Monday, April 14, 2008

Anti-Crime? Counter-Terrorism? Both?

One of the risks of talking about fighting terrorism - especially in the public and political spheres - is the temptation to link everything to terrorism. Terrorism is recognized almost universally as an evil, so you can always pick up political and PR points by tying whatever you're doing to "counter-terrorism."

For instance, over the weekend, the Shelby County (TN) Sheriff's Office coordinated a regional "counter-terrorism" initiative called Operation Sudden Impact. From the advance press release:

In an unprecedented event among law enforcement agencies in Tennessee, Mississippi and Arkansas, Deputies with the Shelby County Sheriff’s Office will coordinate a regional crime suppression initiative this weekend that will involve Officers from more than 50 federal, state and local agencies.

"This is the first time a regional effort of this magnitude has ever been conducted. We are proud to be the coordinating agency for ‘Operation Sudden Impact.’ We’ll use this weekend’s initiative as a starting point to begin a routine of sharing crime information among the various agencies," said Shelby County Sheriff Mark H. Luttrell, Jr.

During “Operation Sudden Impact,” the police agencies from six counties in the tri-state area will simultaneously round up fugitives, conduct traffic safety checkpoints and be involved in other crime abatement programs ...
I like the regional, cooperative approach. I like the teamwork. I like the information-sharing. But ... rounding up fugitives? Traffic checkpoints? Is it accurate to call this a counter-terrorism initiative? Media outlets around the region certainly did. But the links seem somewhat tenuous:
The names of those who are arrested, issued traffic citations or noted in other criminal activity will then be reviewed by Intelligence Officers at the Shelby County Sheriff’s Office Homeland Security Operations Center. The crime information will then be forwarded to the State of Tennessee Homeland Security Center in Nashville to see if they might have possible ties to terrorist activity.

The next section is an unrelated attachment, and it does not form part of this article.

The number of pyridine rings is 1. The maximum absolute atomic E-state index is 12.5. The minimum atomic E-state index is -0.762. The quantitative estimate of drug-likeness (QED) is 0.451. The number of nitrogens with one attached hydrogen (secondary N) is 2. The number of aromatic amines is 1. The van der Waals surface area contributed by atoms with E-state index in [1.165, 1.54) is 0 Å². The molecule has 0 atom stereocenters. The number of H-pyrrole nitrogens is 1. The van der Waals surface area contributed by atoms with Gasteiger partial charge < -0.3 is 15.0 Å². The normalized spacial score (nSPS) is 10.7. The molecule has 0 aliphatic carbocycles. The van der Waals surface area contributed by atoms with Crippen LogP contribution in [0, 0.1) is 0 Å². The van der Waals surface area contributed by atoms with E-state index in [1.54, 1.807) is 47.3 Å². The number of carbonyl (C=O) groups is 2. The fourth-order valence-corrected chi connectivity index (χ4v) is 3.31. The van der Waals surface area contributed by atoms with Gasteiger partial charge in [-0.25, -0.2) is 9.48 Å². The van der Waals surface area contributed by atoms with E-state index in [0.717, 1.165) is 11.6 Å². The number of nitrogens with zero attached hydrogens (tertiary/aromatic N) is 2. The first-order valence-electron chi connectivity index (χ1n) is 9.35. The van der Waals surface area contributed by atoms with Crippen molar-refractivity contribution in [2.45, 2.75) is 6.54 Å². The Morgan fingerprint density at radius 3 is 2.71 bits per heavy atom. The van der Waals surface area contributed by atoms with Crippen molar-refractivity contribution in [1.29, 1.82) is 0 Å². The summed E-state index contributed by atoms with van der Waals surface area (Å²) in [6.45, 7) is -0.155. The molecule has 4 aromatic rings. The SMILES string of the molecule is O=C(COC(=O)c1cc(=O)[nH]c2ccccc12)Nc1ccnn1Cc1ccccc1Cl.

The main effort does seem to be an anti-crime effort; and since terrorists are known to commit "precursor crimes" I suppose it's possible to call anything counter-terrorism. But I'm not sure that helps.

For example, does law enforcement expect the public to accept this as counter-terrorism?
Sheriff's Department Patrolman Jason Case Kopacko pulled over a driver for improperly displaying a temporary tag. A closer look revealed the driver had no insurance and no license.

Most criminals caught by the sweep did not have terrorist ties, but law enforcers said you can't be too careful.
Or how about this?
Many agencies put an emphasis on traffic stops. A little after 8 p.m. Saturday in Hickory Hill, Sgt. Chris Harris of the Shelby County Sheriff's Office street crimes unit stopped a white SUV that was booming with music. The driver was driving on a suspended license -- he received a citation -- and there was marijuana residue in the car, but "not enough to weigh out," Harris said.
I suppose it's possible that these drivers could have been linked to terrorism. The Shelby County Sheriff certainly tried to make that case:
Still, every traffic stop holds the potential of netting much more than expected.

"Timothy McVeigh, who bombed the federal building in Oklahoma, was stopped because of a busted tail light," said Shelby County Sheriff Mark Luttrell.